The employee self-reported that he had made that decision and apologized. The incident was investigated, and that employee was reprimanded. The additional corrective action taken was that the employee was then assigned to attend a longer version of the same training.
There are questions about how we onboard our people. The fact is that we have worked hard to update our training program to ensure we meet the highest expectations of diversity, equity, and inclusion.
While it is evident that we must continue to improve in this area, I will point to the overwhelming work over the years by Kent Officers who serve with compassion and care for our community as evidence that we are not a racist department.
Our officers are exceptional people and put themselves on the line to serve and protect all of us.
Because of our commitment to being a department continues to have a culture that stands against racism and hate, we completed an aggressive volume of training in this 2021.
• Race and Equity Training
• Supervisor Diversity Training
• Acknowledging and Managing Implicit Bias by Dr. Bryant Marks • Police and Community Relations by Dwayne Bryant
Moving forward I have been in contact with Jewish organizations who want to provide us training on Holocaust awareness with the goal of strengthening understanding, empathy, and connection to our Jewish community members.
I am committing publicly to completing that training in 2022 as soon as feasible. I can’t thank them enough for wanting to help us become better.
Finally, I cannot state strongly enough that the conduct of the employee was wrong. It hurt our community and the important work our department has done to build our community relationships and trust. We are dedicated to the work ahead needed to restore that trust.
I strongly condemn the actions of the employee and I want our community to know that I believe that the only appropriate resolution of this matter is that Derek Kammerzell not be a part of our organization going forward.”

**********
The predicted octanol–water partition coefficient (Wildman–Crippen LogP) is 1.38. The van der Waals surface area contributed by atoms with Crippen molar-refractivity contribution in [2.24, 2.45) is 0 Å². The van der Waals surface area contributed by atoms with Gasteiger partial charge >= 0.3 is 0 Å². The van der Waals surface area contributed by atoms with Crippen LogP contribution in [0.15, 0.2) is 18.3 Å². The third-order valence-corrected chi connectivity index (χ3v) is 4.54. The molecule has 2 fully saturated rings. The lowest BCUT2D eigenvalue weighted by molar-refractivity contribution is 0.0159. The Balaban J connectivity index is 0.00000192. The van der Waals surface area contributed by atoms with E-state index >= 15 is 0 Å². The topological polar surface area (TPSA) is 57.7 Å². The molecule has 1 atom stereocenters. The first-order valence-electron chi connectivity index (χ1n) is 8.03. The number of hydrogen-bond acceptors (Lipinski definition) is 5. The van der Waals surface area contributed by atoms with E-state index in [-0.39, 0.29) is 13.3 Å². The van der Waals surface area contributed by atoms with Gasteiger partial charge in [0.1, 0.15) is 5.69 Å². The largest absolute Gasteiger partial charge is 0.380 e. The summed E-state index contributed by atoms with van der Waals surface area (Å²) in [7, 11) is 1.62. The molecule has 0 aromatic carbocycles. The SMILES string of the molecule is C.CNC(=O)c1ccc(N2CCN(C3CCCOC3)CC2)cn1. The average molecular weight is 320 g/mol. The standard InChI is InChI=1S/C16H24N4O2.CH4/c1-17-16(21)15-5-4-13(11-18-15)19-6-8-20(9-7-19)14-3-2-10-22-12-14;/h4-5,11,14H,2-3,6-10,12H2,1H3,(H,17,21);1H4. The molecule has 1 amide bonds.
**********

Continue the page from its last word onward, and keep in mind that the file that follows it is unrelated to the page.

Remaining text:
Here is Mayor Ralph’s Jan. 7 statement:
“Throughout the past several days, it has become quite clear to me that our community is really hurting, your trust in us has been damaged, and our response and handling of this situation has fallen short.
To be clear, I want to apologize to the Kent community for the wound that this situation has caused and acknowledge the hurt and frustration I have felt from Kent families.
As your mayor, the buck stops with me, and I want you to know that I am committed to moving forward on our response to this issue with complete transparency, honesty and integrity—and to be engaged in our community’s healing.
At the end of the day, we haven’t done enough, and the people of Kent are rightfully holding us accountable. For that, I’m grateful.
I strive each and every day to become a better public servant, to listen and learn, and ultimately, to act in the best interest of our community.
To value and validate the lived experiences of community members, to adapt and to grow as a leader and as a human being.
In regard to our decision on Kammerzell’s discipline, Chief Padilla and I chose what we believed was the most legally defensible decision for us at the time.
We had an extremely difficult choice to make.
We were concerned that in this situation, the arbitrator could reinstate Kammerzell, leaving him undisciplined and without accountability.
Following the release of information about the incident and the reaction from the community, we understood that our collaborative decision on this matter wasn’t enough, and I want to apologize to our residents, businesses and everyone who lives and works in Kent.
While we tried to mitigate the likely possibility that the City would face legal retaliation, it is clear to me now that we made the wrong choice.
There is no excuse for Kammerzell’s poor judgement, behavior and actions, which have hurt our community and also hurt our officers and eroded the trust they have worked so hard to build with the people we serve.
Over the last several days as this story has gained traction and online conversations have escalated, misinformation has spread rapidly and turned to accusations of city leadership and staff of being supportive and even protective of Nazi ideology and racism.
Again, I want to be completely clear: Anti-Semitism, Nazism, white supremacy, bigotry, racism, discrimination and hateful rhetoric have absolutely no place or support at Kent City Hall or in the Kent Police Department.
We are committed to our journey as an anti-racist and welcoming city, and I am saddened and frustrated that the actions of this employee and our response have cast a shadow over the crucial work we have done and the progress we have made to champion and implement racial equity, diversity and inclusion reforms.
That work must and will continue, no matter what, and I welcome continued input and involvement from our community.
In regard to the more recent issue of replies being hidden by the @kentpd account on Twitter, this was done in accordance with our long-established community standards and social media comment policy, which explicitly reserves our right to moderate and remove comments or replies that contain obscene language or defame any person or organization or are not topically related to the particular posting on which the reply or comment was attached to.